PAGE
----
Alcohol and your cancer riskWhat you know Heavy drinking can increase your breast cancer risk.
What you don’t The World Health Organisation classifies alcohol as a Group 1 carcinogen – the same level as tobacco. But don’t panic, reassures Dessaix.
“Studies show one drink a day increases women’s risk of breast cancer by between 11 and 22 per cent. In other words, one in 10 women who never drink will get breast cancer, while one in nine who have one drink a day will.”
More than two drinks a day and the risk becomes higher.
“Each extra drink ups the risk by 10 to 12 per cent,” says Dessaix.
Two drinks a day also boosts your risk of liver cancer by 17 per cent, stomach cancer by seven per cent and oesophageal cancer by 50 per cent.
“The guidelines recommend no more than two drinks a day,” confirms Dessaix. “But as with all areas of your life, you decide what risk-level you’re comfortable with. While some people won’t cross the road for fear of being run over, others are happy to run in front of traffic. Get informed about the statistics, then make your choice about how much you want to drink.”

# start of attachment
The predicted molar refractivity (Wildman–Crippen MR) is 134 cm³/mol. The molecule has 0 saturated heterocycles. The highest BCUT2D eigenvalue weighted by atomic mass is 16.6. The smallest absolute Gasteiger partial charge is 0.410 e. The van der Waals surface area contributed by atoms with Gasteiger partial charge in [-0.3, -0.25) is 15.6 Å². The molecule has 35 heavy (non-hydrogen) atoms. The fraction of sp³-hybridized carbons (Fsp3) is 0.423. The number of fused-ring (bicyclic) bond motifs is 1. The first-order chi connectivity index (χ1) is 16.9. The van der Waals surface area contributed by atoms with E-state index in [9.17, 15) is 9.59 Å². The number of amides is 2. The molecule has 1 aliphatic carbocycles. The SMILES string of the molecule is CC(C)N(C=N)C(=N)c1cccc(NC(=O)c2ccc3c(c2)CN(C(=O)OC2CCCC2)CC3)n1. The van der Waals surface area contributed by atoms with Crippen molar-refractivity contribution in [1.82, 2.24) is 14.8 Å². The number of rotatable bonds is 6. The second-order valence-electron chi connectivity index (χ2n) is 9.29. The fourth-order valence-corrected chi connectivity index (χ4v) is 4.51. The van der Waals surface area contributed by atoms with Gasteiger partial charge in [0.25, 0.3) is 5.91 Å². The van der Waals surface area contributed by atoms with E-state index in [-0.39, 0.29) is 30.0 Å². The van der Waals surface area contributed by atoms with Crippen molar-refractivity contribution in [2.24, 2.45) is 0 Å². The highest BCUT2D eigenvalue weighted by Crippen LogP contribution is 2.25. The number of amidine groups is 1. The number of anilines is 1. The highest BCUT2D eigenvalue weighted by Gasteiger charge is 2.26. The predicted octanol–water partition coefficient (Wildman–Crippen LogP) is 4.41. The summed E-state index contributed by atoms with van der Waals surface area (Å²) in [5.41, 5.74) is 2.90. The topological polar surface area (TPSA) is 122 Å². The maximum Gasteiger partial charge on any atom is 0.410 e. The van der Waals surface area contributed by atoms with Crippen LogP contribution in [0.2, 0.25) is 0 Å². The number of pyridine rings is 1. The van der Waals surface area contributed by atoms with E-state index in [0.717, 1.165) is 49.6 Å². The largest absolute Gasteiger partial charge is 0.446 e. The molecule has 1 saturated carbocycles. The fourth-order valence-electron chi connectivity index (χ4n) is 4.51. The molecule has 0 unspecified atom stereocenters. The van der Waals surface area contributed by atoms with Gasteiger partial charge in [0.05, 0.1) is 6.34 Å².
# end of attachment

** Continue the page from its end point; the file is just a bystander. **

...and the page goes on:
Alcohol and addictionWhat you know You’re only an alcoholic if you can’t hold down a job or look after your kids. Right?
What you don’t More professional women than ever are becoming alcohol-dependent. According to University of Western Sydney research, 20 per cent of female managers drink at dangerous levels, six per cent of Australian women drink every day and the number of alcohol dependent middle-aged women rose from eight to 16 per cent between 1996 and 2005.
“Many women are alcohol dependent yet still live a relatively normal life,” says Munro. “They believe they use alcohol to cope with stress rather than actually relying on it.”
So what’s the difference between enjoying a drink and using it as a crutch? “Drinking every day means you can develop a physical dependency,” says Munro. “Your body adjusts to the alcohol and you only feel normal when you’ve had a drink.”